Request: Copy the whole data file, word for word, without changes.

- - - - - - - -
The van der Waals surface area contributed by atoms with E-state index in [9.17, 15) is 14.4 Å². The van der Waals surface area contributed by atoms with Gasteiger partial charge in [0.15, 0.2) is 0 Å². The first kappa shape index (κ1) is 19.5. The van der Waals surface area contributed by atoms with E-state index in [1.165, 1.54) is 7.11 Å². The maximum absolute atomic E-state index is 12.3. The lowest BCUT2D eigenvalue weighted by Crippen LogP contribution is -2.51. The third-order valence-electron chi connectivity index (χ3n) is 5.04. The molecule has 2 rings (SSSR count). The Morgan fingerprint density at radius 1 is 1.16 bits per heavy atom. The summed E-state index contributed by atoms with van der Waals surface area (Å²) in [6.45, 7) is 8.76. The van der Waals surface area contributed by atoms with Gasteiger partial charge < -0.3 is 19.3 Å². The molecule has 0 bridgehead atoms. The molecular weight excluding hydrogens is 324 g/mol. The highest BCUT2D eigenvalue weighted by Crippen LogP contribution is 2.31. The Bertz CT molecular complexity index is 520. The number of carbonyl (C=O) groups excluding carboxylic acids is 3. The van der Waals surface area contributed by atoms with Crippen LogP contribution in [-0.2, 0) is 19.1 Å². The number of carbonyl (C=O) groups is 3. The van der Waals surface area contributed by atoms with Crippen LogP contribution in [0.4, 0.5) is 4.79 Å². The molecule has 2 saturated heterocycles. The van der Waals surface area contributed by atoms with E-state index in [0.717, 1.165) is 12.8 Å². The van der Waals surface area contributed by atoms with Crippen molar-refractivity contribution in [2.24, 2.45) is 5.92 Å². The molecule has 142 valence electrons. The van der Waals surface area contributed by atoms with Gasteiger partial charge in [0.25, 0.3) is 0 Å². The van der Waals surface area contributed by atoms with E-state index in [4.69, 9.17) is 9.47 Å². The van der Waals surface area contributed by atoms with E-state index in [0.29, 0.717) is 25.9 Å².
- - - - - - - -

The van der Waals surface area contributed by atoms with E-state index in [9.17, 15) is 14.4 Å². The van der Waals surface area contributed by atoms with Gasteiger partial charge in [0.15, 0.2) is 0 Å². The first kappa shape index (κ1) is 19.5. The van der Waals surface area contributed by atoms with E-state index in [1.165, 1.54) is 7.11 Å². The maximum absolute atomic E-state index is 12.3. The lowest BCUT2D eigenvalue weighted by Crippen LogP contribution is -2.51. The third-order valence-electron chi connectivity index (χ3n) is 5.04. The molecule has 2 rings (SSSR count). The Morgan fingerprint density at radius 1 is 1.16 bits per heavy atom. The summed E-state index contributed by atoms with van der Waals surface area (Å²) in [6.45, 7) is 8.76. The van der Waals surface area contributed by atoms with Gasteiger partial charge < -0.3 is 19.3 Å². The molecule has 0 bridgehead atoms. The molecular weight excluding hydrogens is 324 g/mol. The highest BCUT2D eigenvalue weighted by Crippen LogP contribution is 2.31. The Bertz CT molecular complexity index is 520. The number of carbonyl (C=O) groups excluding carboxylic acids is 3. The van der Waals surface area contributed by atoms with Crippen LogP contribution in [-0.2, 0) is 19.1 Å². The number of carbonyl (C=O) groups is 3. The van der Waals surface area contributed by atoms with Crippen LogP contribution in [0.4, 0.5) is 4.79 Å². The molecule has 2 saturated heterocycles. The van der Waals surface area contributed by atoms with E-state index in [0.717, 1.165) is 12.8 Å². The van der Waals surface area contributed by atoms with Crippen molar-refractivity contribution in [2.24, 2.45) is 5.92 Å². The molecule has 142 valence electrons. The van der Waals surface area contributed by atoms with Gasteiger partial charge in [0.25, 0.3) is 0 Å². The van der Waals surface area contributed by atoms with E-state index in [4.69, 9.17) is 9.47 Å². The van der Waals surface area contributed by atoms with E-state index in [0.29, 0.717) is 25.9 Å².